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 Texas : Features : Columns : All Things Historical

FORT ST LOUIS
The Life and Death of La Salle

by Archie P. McDonald, PhD
Archie McDonald Ph.D.

A remarkable Frenchman whose name I love to rattle off when lecturing about early Texas history, Rene Robert, Cavalier, Sieur de la Salle, made an impact on East Texas with his life and with his death.


First, "the life." La Salle led an expedition down the Mississippi River to its mouth in the lower delta in 1682. There La Salle stuck up the Bourbon fleur de lis and claimed and named all the land drained by the river in the name of his sovereign, Louis. Then he returned home to request permission to plant a colony near that site to anchor French claims throughout the Mississippi Valley.

In 1685, La Salle returned to plant his colony, but either through bad luck, poor navigation, or deceptive policy, he overshot his target about 400 miles and landed instead in Matagorda Bay, primarily to expand Spanish claims westward. I like the latter explanation push French claims as far westward as possible at Spanish expense. Certainly the Spanish took that attitude, as we shall see.

Anyway, once there, La Salle stayed. After pushing up a small stream, he selected the site for Fort St. Louis and ordered the others, who had remained on the coast, to hasten thither and to build a fort. Eventually, after much grumbling and arguing, which is what La Salle's colonists did best, they completed six buildings and the one nearest a creek served as a fort.

And they could argue. The problem stemmed from La Salle's recruiting method, which was to bring too many "gentlemen" who refused to work, and from La Salle's own abrasive personality. After their three boats either returned to France or sank in the bay, La Salle agreed to lead part of the men to seek relief from French settlements on the Mississippi.

Unfortunately, on the way, La Salle's men murdered him. Meanwhile, the Spanish searched for the fort to destroy it, but when they found it they learned that Indians had beaten them to the task.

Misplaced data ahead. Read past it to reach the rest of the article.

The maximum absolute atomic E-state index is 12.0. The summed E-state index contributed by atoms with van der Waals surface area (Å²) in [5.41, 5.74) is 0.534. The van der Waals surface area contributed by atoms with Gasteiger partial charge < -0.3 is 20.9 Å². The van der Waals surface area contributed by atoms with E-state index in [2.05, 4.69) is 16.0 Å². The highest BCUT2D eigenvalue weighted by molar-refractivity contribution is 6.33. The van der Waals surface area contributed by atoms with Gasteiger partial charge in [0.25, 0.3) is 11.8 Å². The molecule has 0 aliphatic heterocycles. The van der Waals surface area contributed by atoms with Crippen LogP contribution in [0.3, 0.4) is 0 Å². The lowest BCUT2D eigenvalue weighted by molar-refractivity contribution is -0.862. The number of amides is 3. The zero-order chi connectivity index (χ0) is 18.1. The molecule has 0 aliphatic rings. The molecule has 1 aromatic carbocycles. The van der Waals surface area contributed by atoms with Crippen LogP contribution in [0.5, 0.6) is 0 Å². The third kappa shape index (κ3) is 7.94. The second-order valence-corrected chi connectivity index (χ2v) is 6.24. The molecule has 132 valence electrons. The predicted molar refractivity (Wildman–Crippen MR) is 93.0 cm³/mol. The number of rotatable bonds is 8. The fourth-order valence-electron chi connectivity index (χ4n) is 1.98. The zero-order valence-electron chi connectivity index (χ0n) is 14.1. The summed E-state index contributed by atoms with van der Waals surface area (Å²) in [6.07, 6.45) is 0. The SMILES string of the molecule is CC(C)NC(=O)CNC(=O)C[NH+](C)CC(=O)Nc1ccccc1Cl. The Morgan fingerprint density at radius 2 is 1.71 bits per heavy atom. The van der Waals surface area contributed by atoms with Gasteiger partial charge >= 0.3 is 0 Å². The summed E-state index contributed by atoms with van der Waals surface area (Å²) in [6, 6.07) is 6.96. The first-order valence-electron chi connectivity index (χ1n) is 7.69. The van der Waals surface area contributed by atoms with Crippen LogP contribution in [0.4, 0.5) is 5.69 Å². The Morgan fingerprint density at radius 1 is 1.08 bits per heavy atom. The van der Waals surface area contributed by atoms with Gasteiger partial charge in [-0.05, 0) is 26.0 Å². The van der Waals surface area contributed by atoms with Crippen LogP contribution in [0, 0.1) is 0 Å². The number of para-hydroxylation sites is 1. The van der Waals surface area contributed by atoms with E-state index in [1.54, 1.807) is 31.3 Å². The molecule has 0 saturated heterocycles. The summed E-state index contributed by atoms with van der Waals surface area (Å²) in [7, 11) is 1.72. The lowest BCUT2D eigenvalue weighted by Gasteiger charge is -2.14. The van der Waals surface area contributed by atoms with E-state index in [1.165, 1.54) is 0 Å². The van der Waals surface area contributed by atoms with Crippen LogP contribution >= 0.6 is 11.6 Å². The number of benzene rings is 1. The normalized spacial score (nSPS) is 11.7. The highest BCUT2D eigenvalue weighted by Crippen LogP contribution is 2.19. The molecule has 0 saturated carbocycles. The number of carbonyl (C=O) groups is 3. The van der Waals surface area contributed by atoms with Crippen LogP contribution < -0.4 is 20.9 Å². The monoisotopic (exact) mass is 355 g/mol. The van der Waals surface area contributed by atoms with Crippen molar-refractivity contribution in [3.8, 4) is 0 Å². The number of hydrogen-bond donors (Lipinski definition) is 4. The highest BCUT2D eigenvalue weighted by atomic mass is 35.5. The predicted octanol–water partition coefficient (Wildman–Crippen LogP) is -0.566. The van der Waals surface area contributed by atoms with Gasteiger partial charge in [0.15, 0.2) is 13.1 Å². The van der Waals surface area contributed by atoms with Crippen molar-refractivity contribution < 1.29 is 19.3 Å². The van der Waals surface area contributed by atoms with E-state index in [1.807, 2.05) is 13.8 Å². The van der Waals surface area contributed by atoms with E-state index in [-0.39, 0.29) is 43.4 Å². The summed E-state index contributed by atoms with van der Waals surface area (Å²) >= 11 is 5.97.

Fort St. Louis centennial marker is in Inez,  Texas
Fort St. Louis centennial marker is in Inez, Texas
Photo courtesy of Donna Goble Hoffer.
La Salle statue in Indianola Texas
La Salle statue in Indianola
Photo courtesy Barclay Gibson, 12-2006

Second, "the death." Late in the 1960s, Ert J. Gum, a historian of France, though born in Oklahoma, presented a paper to the East Texas Historical Association. Based on reading French records, Gum said the La Salle murder occurred somewhere in Oklahoma. Next meeting, former Rusk County Judge Charles Langford presented a counter argument that said the deed had been done in, well, in Rusk County.


I have always thought it best to leave the dubious honor of hosting our region's first recorded homicide to the good citizens of Navasota. After all, they went to the trouble and expense of erecting a statue that says that the murder happened there. And I always believe what historians tell me.


All Things Historical
> May 2-8 , 2004 column
A syndicated column in over 70 East Texas newspapers
This column is provided as a public service by the East Texas Historical Association. Archie P. McDonald is director of the Association and author of more than 20 books on Texas.

 
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